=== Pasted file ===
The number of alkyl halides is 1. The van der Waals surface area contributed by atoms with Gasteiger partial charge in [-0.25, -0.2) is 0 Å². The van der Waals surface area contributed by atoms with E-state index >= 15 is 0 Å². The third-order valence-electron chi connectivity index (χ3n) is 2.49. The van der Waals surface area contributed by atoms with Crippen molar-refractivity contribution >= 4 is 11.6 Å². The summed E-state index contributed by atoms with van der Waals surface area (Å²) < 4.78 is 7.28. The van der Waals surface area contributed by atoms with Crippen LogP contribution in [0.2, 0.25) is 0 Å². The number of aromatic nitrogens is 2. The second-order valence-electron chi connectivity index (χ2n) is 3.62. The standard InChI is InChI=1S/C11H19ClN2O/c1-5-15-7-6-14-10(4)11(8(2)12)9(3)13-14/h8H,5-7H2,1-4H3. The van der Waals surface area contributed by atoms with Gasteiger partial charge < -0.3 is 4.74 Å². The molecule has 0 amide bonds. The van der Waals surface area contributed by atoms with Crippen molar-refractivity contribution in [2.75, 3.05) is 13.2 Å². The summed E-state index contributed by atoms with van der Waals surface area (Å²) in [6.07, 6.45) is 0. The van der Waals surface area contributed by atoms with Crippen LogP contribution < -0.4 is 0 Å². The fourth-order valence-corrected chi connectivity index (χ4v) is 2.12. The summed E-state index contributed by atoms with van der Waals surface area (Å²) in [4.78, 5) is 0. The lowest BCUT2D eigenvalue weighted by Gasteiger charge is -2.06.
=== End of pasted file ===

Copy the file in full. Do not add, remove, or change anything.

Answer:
The number of alkyl halides is 1. The van der Waals surface area contributed by atoms with Gasteiger partial charge in [-0.25, -0.2) is 0 Å². The van der Waals surface area contributed by atoms with E-state index >= 15 is 0 Å². The third-order valence-electron chi connectivity index (χ3n) is 2.49. The van der Waals surface area contributed by atoms with Crippen molar-refractivity contribution >= 4 is 11.6 Å². The summed E-state index contributed by atoms with van der Waals surface area (Å²) < 4.78 is 7.28. The van der Waals surface area contributed by atoms with Crippen LogP contribution in [0.2, 0.25) is 0 Å². The number of aromatic nitrogens is 2. The second-order valence-electron chi connectivity index (χ2n) is 3.62. The standard InChI is InChI=1S/C11H19ClN2O/c1-5-15-7-6-14-10(4)11(8(2)12)9(3)13-14/h8H,5-7H2,1-4H3. The van der Waals surface area contributed by atoms with Gasteiger partial charge < -0.3 is 4.74 Å². The molecule has 0 amide bonds. The van der Waals surface area contributed by atoms with Crippen molar-refractivity contribution in [2.75, 3.05) is 13.2 Å². The summed E-state index contributed by atoms with van der Waals surface area (Å²) in [6.07, 6.45) is 0. The van der Waals surface area contributed by atoms with Crippen LogP contribution < -0.4 is 0 Å². The fourth-order valence-corrected chi connectivity index (χ4v) is 2.12. The summed E-state index contributed by atoms with van der Waals surface area (Å²) in [4.78, 5) is 0. The lowest BCUT2D eigenvalue weighted by Gasteiger charge is -2.06.